Version tested GameCube
Who'd want to be a farmer? Foot and Mouth, Mad Cow, Bird Flu - these are only some of the epidemics that threaten them. Crop farmers aren't exempt from suffering either, as supermarkets demand the best quality produce at the lowest cost, while consumers bitch about pesticides and genetically engineered food.
Plus, farmers are always incredibly hungry.
Harvest Moon: Magical Melody teaches us that farmers are the hungriest people on Earth. Play it for a bit and you'd surmise that the average farmer chose the career simply to get direct access to a food source. The simple act of watering the crops in the morning can tire out a farmer to the point where he has to devour all the freshly laid eggs in the chicken coop. In fact, a brand new farmer will spend most of his time foraging for leaves and berries just to put a dent in his appetite.
Then again, it's probably best not to put too much stock in the lessons of Magical Melody, because if you do then you'll probably decide that farmers are meant, even encouraged, to go out into the forest and hug all the animals - be they raccoons, squirrels or even monkeys. Meanwhile, moles should definitely be hit with a mallet. It's just the done thing.
Harvest Moon's always been about crafting an incredibly cute farming experience, ya see, rather than simulating the grim reality of intensive farming; you may be able to own sheep, chickens and cows, but there are no abattoirs here. Magical Melody goes further than most. Indeed, this might actually be the cutest iteration of Harvest Moon yet, with an adorable cast of bobble-headed villagers and cuddly critters. It may also be the hardest Harvest Moon yet.
At the outset of A Wonderful Life, its GameCube predecessor, you inherited a well-kept farm with a chicken coop and a barn. In Harvest Moon: Magical Melody your character, male or female, is given the choice of three areas of land in Flower Bud Village, then dumped unceremoniously on the plot with nothing but a house and some tools. The land is covered in a web of weeds, trees and stumps that have to be cleared before any farming can happen, and this can take days. In fact, in Harvest Moon: Magical Melody, nothing is quick or easy.
But that's not to say this can't be incredibly rewarding. Initially it can feel frustratingly unfair as you struggle to clear the land and care for your first few rows of crops, all the while foraging for food or passing out from exhaustion. Regularly. There's also a painful lack of explanation - each new object or technique requires trial and error, as the manual merely describes what you can do, not how you do it.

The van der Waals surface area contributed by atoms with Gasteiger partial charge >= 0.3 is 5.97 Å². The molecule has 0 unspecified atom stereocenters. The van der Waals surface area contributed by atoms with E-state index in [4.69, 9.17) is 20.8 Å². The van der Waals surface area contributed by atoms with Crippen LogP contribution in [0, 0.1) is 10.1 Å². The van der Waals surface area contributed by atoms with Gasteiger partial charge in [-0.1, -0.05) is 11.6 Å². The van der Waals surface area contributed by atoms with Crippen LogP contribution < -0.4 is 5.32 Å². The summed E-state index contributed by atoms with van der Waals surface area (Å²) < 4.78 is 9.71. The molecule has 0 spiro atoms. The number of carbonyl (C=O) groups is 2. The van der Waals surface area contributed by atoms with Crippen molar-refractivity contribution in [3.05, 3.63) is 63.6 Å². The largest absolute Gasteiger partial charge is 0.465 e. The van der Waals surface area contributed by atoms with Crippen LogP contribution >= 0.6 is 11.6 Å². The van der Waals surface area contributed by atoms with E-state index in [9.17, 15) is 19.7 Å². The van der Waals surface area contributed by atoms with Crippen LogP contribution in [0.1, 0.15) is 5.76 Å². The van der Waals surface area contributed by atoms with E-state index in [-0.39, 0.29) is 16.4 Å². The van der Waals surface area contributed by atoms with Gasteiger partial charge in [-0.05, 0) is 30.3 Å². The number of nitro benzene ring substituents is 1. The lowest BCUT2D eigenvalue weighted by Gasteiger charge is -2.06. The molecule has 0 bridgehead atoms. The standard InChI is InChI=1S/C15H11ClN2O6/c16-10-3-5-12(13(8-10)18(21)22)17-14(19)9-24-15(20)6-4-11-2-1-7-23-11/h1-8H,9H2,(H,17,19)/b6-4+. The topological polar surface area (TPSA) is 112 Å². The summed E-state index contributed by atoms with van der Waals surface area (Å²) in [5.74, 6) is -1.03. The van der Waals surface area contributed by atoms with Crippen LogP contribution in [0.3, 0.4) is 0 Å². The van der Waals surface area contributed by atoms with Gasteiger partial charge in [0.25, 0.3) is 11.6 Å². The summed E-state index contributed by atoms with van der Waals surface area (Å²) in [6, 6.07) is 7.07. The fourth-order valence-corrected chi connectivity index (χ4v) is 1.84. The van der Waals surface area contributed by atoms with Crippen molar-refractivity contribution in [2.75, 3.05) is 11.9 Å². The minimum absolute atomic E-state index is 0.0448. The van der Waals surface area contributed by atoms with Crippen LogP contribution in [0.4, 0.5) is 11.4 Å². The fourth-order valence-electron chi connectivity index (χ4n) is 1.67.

However, as the rhythm becomes familiar (for example, finally learning how to use a bonfire to grill low quality fish to stock up on food), and you can afford helpful items like a larger rucksack, it quickly turns the corner and becomes almost dangerously addictive, as you juggle the daily efforts of maintaining a field of crops and saving for farm improvements. Each day brings you closer to that purchase of a chicken coop or a brand new cow. Eggs and milk can even be refined into mayonnaise, butter or cheese with the purchase of farm machinery. You want these things.
The game's minimal plot surrounds the Harvest Goddess, who, depressed as no one believes in her, has turned to stone, and the main character must perform at least fifty tasks to gain the lost notes that will form the magical melody that revives her. These tasks range from something as simple as staying up all night to winning a competition held at one of the many festivals during the year, and add a nice feeling of accomplishment to occasionally quite obscure tasks.
Competition comes from Jamie, a farmer already established in the region, and it's supposed to add an extra edge. That said, it doesn't really change your daily business compared to previous titles, but then that's not the only competitive element of the Jamie equation - you're also competing for her affections. Assuming it's a girl - Jamie's always the opposite sex, although, actually, the character model's the same whether she's a he or he's a she. Which is a bit weird.
As with previous Harvest Moon's, it's possible to marry someone like Jamie. But then why marry a freaky poncho-clad asexual farmer when there are an amazing twenty (ten for each sex) other possible sweethearts to offer your blue feather to? (Not a euphemism, incidentally.) Sadly, due to the size of cast, they lack personality, so relationships are largely forged on constant gift-giving [sounds realistic - Ed]. As a consequence, Harvest Moon: Magical Melody has a real loneliness to it, unlike A Wonderful Life, which regularly featured amusing or touching vignettes about the local townspeople. While we're on the subject of slight disappointments, Magical Melody also suffers occasional frame rate issues when you're near Jamie's busy farm or other clumps of activity, but this is rare enough that it doesn't particularly detract from the experience.
Despite these faults, I've been utterly hypnotised by Harvest Moon: Magical Melody from the moment I laid my hands on it, even watching my girlfriend play it for hours on end (her time spent playing probably a tenfold increase on mine) and I still don't feel that we've even begun to scratch the surface. The game seems to value extreme breadth over depth with dull townspeople and simplistic fishing and mining, but, for example, I haven't even found space to discuss the joys of horse-riding, shearing sheep and dying wool, or even the (throwaway) multiplayer mini-games. I suppose you might want to avoid eating the dead chickens, but if there's a hunger inherent to Harvest Moon: Magical Melody, it's the hunger to keep playing it until you've seen it all, and it'll be a long time until it's sated.
8 / 10